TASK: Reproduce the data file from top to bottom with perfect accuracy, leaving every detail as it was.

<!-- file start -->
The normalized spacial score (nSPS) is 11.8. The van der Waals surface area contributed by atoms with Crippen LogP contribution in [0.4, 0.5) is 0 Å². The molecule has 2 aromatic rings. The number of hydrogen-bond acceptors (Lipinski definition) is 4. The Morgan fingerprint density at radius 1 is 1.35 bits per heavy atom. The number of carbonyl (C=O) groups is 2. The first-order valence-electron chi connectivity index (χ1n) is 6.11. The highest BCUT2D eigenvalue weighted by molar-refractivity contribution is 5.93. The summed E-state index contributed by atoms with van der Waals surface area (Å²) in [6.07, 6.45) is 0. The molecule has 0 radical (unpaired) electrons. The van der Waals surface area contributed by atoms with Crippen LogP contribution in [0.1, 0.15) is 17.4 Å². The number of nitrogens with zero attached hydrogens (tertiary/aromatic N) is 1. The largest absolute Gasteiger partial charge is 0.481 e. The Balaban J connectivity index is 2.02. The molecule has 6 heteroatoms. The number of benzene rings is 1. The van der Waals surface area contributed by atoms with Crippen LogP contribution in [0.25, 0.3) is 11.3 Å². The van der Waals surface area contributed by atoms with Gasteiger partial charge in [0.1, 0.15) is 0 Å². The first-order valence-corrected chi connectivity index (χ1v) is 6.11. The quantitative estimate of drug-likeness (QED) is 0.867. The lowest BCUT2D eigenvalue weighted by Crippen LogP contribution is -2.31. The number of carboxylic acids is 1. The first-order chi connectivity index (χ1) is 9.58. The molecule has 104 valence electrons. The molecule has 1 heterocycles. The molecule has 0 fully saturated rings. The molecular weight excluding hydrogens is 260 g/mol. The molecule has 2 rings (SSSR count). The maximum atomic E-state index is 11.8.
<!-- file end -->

The normalized spacial score (nSPS) is 11.8. The van der Waals surface area contributed by atoms with Crippen LogP contribution in [0.4, 0.5) is 0 Å². The molecule has 2 aromatic rings. The number of hydrogen-bond acceptors (Lipinski definition) is 4. The Morgan fingerprint density at radius 1 is 1.35 bits per heavy atom. The number of carbonyl (C=O) groups is 2. The first-order valence-electron chi connectivity index (χ1n) is 6.11. The highest BCUT2D eigenvalue weighted by molar-refractivity contribution is 5.93. The summed E-state index contributed by atoms with van der Waals surface area (Å²) in [6.07, 6.45) is 0. The molecule has 0 radical (unpaired) electrons. The van der Waals surface area contributed by atoms with Crippen LogP contribution in [0.1, 0.15) is 17.4 Å². The number of nitrogens with zero attached hydrogens (tertiary/aromatic N) is 1. The largest absolute Gasteiger partial charge is 0.481 e. The Balaban J connectivity index is 2.02. The molecule has 6 heteroatoms. The number of benzene rings is 1. The van der Waals surface area contributed by atoms with Crippen LogP contribution in [0.25, 0.3) is 11.3 Å². The van der Waals surface area contributed by atoms with Gasteiger partial charge in [0.1, 0.15) is 0 Å². The first-order valence-corrected chi connectivity index (χ1v) is 6.11. The quantitative estimate of drug-likeness (QED) is 0.867. The lowest BCUT2D eigenvalue weighted by Crippen LogP contribution is -2.31. The number of carboxylic acids is 1. The first-order chi connectivity index (χ1) is 9.58. The molecule has 104 valence electrons. The molecule has 1 heterocycles. The molecule has 0 fully saturated rings. The molecular weight excluding hydrogens is 260 g/mol. The molecule has 2 rings (SSSR count). The maximum atomic E-state index is 11.8.